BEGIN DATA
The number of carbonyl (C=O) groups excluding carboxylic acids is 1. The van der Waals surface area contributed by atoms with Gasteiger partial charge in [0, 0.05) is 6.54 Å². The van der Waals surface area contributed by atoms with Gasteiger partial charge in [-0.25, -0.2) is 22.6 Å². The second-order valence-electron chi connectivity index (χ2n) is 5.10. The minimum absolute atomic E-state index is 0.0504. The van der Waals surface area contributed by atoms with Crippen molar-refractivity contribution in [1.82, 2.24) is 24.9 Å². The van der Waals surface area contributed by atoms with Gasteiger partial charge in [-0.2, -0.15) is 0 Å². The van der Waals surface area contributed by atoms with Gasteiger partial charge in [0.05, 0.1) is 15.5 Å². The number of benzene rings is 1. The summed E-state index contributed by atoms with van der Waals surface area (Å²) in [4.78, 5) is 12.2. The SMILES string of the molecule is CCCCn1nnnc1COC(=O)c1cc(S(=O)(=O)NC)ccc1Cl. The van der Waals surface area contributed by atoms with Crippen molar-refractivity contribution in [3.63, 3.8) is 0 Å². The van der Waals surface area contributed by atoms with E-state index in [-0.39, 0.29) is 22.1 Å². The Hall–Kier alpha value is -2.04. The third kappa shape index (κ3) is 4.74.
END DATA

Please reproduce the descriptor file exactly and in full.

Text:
The number of carbonyl (C=O) groups excluding carboxylic acids is 1. The van der Waals surface area contributed by atoms with Gasteiger partial charge in [0, 0.05) is 6.54 Å². The van der Waals surface area contributed by atoms with Gasteiger partial charge in [-0.25, -0.2) is 22.6 Å². The second-order valence-electron chi connectivity index (χ2n) is 5.10. The minimum absolute atomic E-state index is 0.0504. The van der Waals surface area contributed by atoms with Crippen molar-refractivity contribution in [1.82, 2.24) is 24.9 Å². The van der Waals surface area contributed by atoms with Gasteiger partial charge in [-0.2, -0.15) is 0 Å². The van der Waals surface area contributed by atoms with Gasteiger partial charge in [0.05, 0.1) is 15.5 Å². The number of benzene rings is 1. The summed E-state index contributed by atoms with van der Waals surface area (Å²) in [4.78, 5) is 12.2. The SMILES string of the molecule is CCCCn1nnnc1COC(=O)c1cc(S(=O)(=O)NC)ccc1Cl. The van der Waals surface area contributed by atoms with Crippen molar-refractivity contribution in [3.63, 3.8) is 0 Å². The van der Waals surface area contributed by atoms with E-state index in [-0.39, 0.29) is 22.1 Å². The Hall–Kier alpha value is -2.04. The third kappa shape index (κ3) is 4.74.